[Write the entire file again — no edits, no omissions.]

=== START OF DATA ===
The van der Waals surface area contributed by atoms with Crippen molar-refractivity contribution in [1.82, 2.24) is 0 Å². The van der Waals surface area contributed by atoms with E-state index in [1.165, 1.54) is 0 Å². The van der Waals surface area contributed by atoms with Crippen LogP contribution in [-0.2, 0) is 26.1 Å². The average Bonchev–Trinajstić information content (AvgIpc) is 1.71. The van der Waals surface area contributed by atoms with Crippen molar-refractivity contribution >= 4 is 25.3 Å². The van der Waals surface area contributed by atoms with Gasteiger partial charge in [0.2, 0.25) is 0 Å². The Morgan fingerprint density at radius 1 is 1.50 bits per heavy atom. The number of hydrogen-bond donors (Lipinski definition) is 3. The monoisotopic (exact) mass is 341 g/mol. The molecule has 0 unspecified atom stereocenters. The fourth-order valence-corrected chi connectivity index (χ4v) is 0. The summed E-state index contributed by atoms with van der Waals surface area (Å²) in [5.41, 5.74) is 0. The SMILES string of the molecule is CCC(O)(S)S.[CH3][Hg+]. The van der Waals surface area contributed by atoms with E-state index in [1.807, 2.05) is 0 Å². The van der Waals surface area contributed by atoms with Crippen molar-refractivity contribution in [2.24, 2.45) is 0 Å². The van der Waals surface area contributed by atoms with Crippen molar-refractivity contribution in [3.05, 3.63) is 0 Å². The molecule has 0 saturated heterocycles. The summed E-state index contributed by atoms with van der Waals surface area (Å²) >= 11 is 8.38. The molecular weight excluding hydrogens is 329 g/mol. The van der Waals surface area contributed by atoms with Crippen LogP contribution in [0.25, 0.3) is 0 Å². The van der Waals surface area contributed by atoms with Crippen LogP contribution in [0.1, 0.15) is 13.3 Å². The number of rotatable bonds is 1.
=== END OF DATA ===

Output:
The van der Waals surface area contributed by atoms with Crippen molar-refractivity contribution in [1.82, 2.24) is 0 Å². The van der Waals surface area contributed by atoms with E-state index in [1.165, 1.54) is 0 Å². The van der Waals surface area contributed by atoms with Crippen LogP contribution in [-0.2, 0) is 26.1 Å². The average Bonchev–Trinajstić information content (AvgIpc) is 1.71. The van der Waals surface area contributed by atoms with Crippen molar-refractivity contribution >= 4 is 25.3 Å². The van der Waals surface area contributed by atoms with Gasteiger partial charge in [0.2, 0.25) is 0 Å². The Morgan fingerprint density at radius 1 is 1.50 bits per heavy atom. The number of hydrogen-bond donors (Lipinski definition) is 3. The monoisotopic (exact) mass is 341 g/mol. The molecule has 0 unspecified atom stereocenters. The fourth-order valence-corrected chi connectivity index (χ4v) is 0. The summed E-state index contributed by atoms with van der Waals surface area (Å²) in [5.41, 5.74) is 0. The SMILES string of the molecule is CCC(O)(S)S.[CH3][Hg+]. The van der Waals surface area contributed by atoms with E-state index in [1.807, 2.05) is 0 Å². The van der Waals surface area contributed by atoms with Crippen molar-refractivity contribution in [2.24, 2.45) is 0 Å². The van der Waals surface area contributed by atoms with Crippen molar-refractivity contribution in [3.05, 3.63) is 0 Å². The molecule has 0 saturated heterocycles. The summed E-state index contributed by atoms with van der Waals surface area (Å²) >= 11 is 8.38. The molecular weight excluding hydrogens is 329 g/mol. The van der Waals surface area contributed by atoms with Crippen LogP contribution in [0.25, 0.3) is 0 Å². The van der Waals surface area contributed by atoms with Crippen LogP contribution in [0.1, 0.15) is 13.3 Å². The number of rotatable bonds is 1.